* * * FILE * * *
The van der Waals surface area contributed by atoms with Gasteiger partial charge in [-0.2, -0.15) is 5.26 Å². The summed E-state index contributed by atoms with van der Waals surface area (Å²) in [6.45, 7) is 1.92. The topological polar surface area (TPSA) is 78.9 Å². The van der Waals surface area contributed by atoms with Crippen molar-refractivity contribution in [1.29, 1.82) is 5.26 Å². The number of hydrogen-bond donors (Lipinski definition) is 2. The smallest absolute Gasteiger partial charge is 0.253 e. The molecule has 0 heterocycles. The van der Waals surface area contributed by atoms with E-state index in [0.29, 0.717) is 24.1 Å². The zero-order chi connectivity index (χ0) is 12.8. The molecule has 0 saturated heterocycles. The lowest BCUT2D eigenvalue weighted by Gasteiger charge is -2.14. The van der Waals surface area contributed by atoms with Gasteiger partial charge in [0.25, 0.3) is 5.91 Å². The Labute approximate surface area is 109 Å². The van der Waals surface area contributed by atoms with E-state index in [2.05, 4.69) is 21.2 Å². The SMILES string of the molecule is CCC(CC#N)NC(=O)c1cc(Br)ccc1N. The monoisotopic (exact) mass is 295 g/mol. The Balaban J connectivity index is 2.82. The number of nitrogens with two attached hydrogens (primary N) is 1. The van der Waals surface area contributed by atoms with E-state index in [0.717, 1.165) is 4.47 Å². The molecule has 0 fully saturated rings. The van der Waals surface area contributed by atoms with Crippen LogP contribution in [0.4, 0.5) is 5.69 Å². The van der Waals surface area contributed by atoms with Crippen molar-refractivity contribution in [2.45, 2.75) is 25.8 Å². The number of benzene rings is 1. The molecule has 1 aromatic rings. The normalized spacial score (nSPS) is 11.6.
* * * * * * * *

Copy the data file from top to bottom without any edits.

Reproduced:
The van der Waals surface area contributed by atoms with Gasteiger partial charge in [-0.2, -0.15) is 5.26 Å². The summed E-state index contributed by atoms with van der Waals surface area (Å²) in [6.45, 7) is 1.92. The topological polar surface area (TPSA) is 78.9 Å². The van der Waals surface area contributed by atoms with Crippen molar-refractivity contribution in [1.29, 1.82) is 5.26 Å². The number of hydrogen-bond donors (Lipinski definition) is 2. The smallest absolute Gasteiger partial charge is 0.253 e. The molecule has 0 heterocycles. The van der Waals surface area contributed by atoms with E-state index in [0.29, 0.717) is 24.1 Å². The zero-order chi connectivity index (χ0) is 12.8. The molecule has 0 saturated heterocycles. The lowest BCUT2D eigenvalue weighted by Gasteiger charge is -2.14. The van der Waals surface area contributed by atoms with Gasteiger partial charge in [0.25, 0.3) is 5.91 Å². The Labute approximate surface area is 109 Å². The van der Waals surface area contributed by atoms with E-state index in [2.05, 4.69) is 21.2 Å². The SMILES string of the molecule is CCC(CC#N)NC(=O)c1cc(Br)ccc1N. The monoisotopic (exact) mass is 295 g/mol. The Balaban J connectivity index is 2.82. The number of nitrogens with two attached hydrogens (primary N) is 1. The van der Waals surface area contributed by atoms with E-state index in [0.717, 1.165) is 4.47 Å². The molecule has 0 fully saturated rings. The van der Waals surface area contributed by atoms with Crippen LogP contribution in [0.4, 0.5) is 5.69 Å². The van der Waals surface area contributed by atoms with Crippen molar-refractivity contribution in [2.45, 2.75) is 25.8 Å². The number of benzene rings is 1. The molecule has 1 aromatic rings. The normalized spacial score (nSPS) is 11.6.